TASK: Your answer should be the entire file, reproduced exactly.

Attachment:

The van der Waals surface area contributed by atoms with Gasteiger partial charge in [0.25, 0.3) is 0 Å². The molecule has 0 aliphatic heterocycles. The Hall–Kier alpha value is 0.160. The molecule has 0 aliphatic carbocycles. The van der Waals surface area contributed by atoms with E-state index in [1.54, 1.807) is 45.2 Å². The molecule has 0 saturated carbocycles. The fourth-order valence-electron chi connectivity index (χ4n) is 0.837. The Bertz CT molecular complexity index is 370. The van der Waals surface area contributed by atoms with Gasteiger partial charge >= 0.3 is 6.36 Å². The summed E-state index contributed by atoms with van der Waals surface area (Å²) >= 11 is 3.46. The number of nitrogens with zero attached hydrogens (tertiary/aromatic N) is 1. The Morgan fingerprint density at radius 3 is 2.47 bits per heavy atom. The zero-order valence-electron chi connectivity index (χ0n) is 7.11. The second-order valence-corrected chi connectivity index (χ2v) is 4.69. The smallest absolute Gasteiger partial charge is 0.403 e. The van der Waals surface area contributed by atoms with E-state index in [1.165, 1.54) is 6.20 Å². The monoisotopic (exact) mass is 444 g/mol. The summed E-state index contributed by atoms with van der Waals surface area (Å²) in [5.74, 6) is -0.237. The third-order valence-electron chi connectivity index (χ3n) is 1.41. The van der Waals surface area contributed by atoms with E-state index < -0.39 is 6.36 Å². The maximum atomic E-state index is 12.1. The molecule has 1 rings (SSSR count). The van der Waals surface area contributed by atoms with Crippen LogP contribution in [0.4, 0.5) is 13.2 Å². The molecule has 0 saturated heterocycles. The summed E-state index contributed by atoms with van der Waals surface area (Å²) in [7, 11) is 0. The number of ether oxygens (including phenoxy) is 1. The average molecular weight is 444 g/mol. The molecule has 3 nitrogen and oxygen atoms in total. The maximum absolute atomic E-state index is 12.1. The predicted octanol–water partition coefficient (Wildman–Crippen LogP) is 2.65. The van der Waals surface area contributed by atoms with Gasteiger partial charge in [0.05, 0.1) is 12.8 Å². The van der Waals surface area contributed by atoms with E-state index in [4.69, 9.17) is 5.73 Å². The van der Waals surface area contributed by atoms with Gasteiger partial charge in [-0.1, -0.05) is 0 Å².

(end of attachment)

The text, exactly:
The van der Waals surface area contributed by atoms with Gasteiger partial charge in [0.25, 0.3) is 0 Å². The molecule has 0 aliphatic heterocycles. The Hall–Kier alpha value is 0.160. The molecule has 0 aliphatic carbocycles. The van der Waals surface area contributed by atoms with E-state index in [1.54, 1.807) is 45.2 Å². The molecule has 0 saturated carbocycles. The fourth-order valence-electron chi connectivity index (χ4n) is 0.837. The Bertz CT molecular complexity index is 370. The van der Waals surface area contributed by atoms with Gasteiger partial charge >= 0.3 is 6.36 Å². The summed E-state index contributed by atoms with van der Waals surface area (Å²) >= 11 is 3.46. The number of nitrogens with zero attached hydrogens (tertiary/aromatic N) is 1. The Morgan fingerprint density at radius 3 is 2.47 bits per heavy atom. The zero-order valence-electron chi connectivity index (χ0n) is 7.11. The second-order valence-corrected chi connectivity index (χ2v) is 4.69. The smallest absolute Gasteiger partial charge is 0.403 e. The van der Waals surface area contributed by atoms with E-state index in [1.165, 1.54) is 6.20 Å². The monoisotopic (exact) mass is 444 g/mol. The summed E-state index contributed by atoms with van der Waals surface area (Å²) in [5.74, 6) is -0.237. The third-order valence-electron chi connectivity index (χ3n) is 1.41. The van der Waals surface area contributed by atoms with E-state index < -0.39 is 6.36 Å². The maximum atomic E-state index is 12.1. The molecule has 1 rings (SSSR count). The van der Waals surface area contributed by atoms with Crippen LogP contribution in [0.4, 0.5) is 13.2 Å². The molecule has 0 saturated heterocycles. The summed E-state index contributed by atoms with van der Waals surface area (Å²) in [7, 11) is 0. The number of ether oxygens (including phenoxy) is 1. The average molecular weight is 444 g/mol. The molecule has 3 nitrogen and oxygen atoms in total. The maximum absolute atomic E-state index is 12.1. The predicted octanol–water partition coefficient (Wildman–Crippen LogP) is 2.65. The van der Waals surface area contributed by atoms with Gasteiger partial charge in [0.05, 0.1) is 12.8 Å². The van der Waals surface area contributed by atoms with E-state index in [4.69, 9.17) is 5.73 Å². The van der Waals surface area contributed by atoms with Gasteiger partial charge in [-0.1, -0.05) is 0 Å².